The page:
By this time the Campaign itself had moved on. Emergency food provision had given way as a priority to the much more complex challenge of job creation. For Jardim Jacqueline, the committee came up with a scheme to create an industrial-scale community kitchen which would fund itself by selling ready-made meals to building-site workers. But raising money for it proved beyond their capacity and they decided instead to complete the building of a daycare centre begun and abandoned by the Church. This will employ 18 people and provide care for 240 children who are left on the streets while their parents are out working. Many of these kids are already being drawn into local drug gangs. There are plenty of 12-year-old cocaine addicts in the favela,’ says Marilda, who has watched Jardim Jacqueline grow and change over 20 years.
She describes how the favela grew up in an area of scrub and forest around the two local sources of employment: a brickworks and the municipal rubbish-tip on which her father worked as a bulldozer driver. It expanded as São Paulo drew in a stream of migrants attracted by the increasingly elusive dream of a steady job and a school for their children. On average, the journey has brought the committee members over 1000 miles from their family homes to the favela.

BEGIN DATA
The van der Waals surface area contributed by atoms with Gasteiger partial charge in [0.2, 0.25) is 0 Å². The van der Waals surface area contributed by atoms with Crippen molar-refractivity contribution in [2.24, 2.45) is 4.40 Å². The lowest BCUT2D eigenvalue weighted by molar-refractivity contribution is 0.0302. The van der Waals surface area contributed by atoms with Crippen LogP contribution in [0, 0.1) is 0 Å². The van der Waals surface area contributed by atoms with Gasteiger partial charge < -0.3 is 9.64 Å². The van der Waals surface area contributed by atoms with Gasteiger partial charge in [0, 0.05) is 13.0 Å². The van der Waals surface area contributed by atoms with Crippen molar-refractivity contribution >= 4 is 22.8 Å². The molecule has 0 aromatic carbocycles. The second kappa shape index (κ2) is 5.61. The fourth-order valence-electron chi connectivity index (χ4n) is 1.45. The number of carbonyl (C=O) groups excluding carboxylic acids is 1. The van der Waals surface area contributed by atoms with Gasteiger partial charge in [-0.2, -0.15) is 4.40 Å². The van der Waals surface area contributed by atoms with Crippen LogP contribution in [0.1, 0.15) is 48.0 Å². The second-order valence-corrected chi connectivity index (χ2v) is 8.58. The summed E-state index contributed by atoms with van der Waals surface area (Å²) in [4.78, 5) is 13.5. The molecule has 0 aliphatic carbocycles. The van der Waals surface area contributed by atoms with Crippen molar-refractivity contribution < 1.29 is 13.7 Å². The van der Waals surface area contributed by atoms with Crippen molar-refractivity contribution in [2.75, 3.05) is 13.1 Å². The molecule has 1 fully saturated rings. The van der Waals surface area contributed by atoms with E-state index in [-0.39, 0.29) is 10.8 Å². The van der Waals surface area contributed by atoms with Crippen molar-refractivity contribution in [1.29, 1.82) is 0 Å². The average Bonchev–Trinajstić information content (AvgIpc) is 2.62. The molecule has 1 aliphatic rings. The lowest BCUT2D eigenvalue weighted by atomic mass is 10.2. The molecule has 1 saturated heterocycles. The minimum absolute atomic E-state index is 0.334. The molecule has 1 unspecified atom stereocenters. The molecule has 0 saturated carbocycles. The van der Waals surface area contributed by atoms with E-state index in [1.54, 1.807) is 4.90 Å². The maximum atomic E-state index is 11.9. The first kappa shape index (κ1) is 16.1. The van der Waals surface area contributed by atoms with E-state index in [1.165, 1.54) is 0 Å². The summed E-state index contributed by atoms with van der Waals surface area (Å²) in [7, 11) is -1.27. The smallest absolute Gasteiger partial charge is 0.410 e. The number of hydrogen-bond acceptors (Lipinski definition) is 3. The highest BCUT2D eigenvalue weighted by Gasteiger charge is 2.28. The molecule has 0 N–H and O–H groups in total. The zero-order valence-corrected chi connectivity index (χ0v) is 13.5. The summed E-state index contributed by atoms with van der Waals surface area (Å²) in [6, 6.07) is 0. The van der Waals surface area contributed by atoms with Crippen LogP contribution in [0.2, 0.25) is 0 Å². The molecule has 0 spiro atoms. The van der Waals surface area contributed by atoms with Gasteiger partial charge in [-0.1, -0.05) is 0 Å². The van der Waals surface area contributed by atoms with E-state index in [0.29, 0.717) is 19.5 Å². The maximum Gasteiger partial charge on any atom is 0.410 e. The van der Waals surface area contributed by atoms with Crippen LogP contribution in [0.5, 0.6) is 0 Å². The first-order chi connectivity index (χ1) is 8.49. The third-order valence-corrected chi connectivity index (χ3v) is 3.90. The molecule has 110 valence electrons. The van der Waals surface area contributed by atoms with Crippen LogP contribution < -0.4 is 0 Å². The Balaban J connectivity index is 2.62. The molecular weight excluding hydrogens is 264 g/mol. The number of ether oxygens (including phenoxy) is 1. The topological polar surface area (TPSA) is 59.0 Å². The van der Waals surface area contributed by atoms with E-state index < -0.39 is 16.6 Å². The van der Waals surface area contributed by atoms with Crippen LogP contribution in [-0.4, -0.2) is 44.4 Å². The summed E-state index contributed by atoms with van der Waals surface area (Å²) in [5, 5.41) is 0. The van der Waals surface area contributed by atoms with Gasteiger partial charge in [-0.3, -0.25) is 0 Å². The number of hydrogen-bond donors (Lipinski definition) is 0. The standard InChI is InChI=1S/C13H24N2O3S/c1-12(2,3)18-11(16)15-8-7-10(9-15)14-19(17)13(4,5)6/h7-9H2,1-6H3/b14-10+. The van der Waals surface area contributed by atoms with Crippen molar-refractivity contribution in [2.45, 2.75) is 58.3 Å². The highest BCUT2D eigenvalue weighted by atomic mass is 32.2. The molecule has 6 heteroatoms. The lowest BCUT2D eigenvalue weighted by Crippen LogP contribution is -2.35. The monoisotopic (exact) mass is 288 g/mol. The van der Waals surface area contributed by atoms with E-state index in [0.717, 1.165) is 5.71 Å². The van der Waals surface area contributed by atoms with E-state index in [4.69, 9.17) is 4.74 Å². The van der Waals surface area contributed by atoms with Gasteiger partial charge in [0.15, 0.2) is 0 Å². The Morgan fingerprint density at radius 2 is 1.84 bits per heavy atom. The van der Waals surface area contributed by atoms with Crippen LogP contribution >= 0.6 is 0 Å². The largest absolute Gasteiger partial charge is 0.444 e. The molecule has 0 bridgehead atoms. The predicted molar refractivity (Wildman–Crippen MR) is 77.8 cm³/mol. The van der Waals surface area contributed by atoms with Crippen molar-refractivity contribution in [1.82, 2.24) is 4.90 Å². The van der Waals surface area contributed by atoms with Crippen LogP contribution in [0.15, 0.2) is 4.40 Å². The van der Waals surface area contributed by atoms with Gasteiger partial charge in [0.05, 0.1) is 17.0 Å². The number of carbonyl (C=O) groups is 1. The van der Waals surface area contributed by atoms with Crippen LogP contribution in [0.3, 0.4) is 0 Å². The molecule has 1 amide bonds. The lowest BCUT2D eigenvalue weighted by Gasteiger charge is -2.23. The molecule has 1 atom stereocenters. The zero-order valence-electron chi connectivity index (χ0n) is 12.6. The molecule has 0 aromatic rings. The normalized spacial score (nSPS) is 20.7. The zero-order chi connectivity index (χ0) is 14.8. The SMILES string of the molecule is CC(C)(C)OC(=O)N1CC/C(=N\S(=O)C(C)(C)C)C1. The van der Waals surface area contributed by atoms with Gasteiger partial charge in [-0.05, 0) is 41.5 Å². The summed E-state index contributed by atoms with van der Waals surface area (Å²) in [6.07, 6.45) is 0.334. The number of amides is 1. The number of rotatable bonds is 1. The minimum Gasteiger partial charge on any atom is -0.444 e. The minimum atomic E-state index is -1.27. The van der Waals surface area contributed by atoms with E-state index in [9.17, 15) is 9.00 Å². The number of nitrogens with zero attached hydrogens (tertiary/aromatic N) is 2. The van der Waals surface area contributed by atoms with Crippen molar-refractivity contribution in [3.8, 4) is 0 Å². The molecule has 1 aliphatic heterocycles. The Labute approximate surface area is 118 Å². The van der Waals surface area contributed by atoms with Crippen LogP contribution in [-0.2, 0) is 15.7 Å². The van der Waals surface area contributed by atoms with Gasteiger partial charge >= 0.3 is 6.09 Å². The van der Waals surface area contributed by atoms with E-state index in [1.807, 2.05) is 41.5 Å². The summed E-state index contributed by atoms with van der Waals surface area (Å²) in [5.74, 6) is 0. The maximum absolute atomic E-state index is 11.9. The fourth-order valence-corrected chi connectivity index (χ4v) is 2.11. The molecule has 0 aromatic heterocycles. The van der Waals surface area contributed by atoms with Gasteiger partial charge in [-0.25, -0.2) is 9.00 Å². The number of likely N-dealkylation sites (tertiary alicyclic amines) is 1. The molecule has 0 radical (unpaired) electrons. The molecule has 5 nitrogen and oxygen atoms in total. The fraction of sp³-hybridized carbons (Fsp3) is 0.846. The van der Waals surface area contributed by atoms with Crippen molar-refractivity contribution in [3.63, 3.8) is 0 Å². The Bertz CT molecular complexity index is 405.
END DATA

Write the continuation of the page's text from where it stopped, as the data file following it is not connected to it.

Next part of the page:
Almost all of them come from peasant farming families, and several say they would like to return to the land – Nina in particular talks nostalgically about ‘that free life’. This would seem to confirm the correctness of Betinho’s choice of agrarian reform as the Campaign’s key theme for 1995. But in practice creating a mass return to the land is likely to prove an even more intractable challenge than job creation.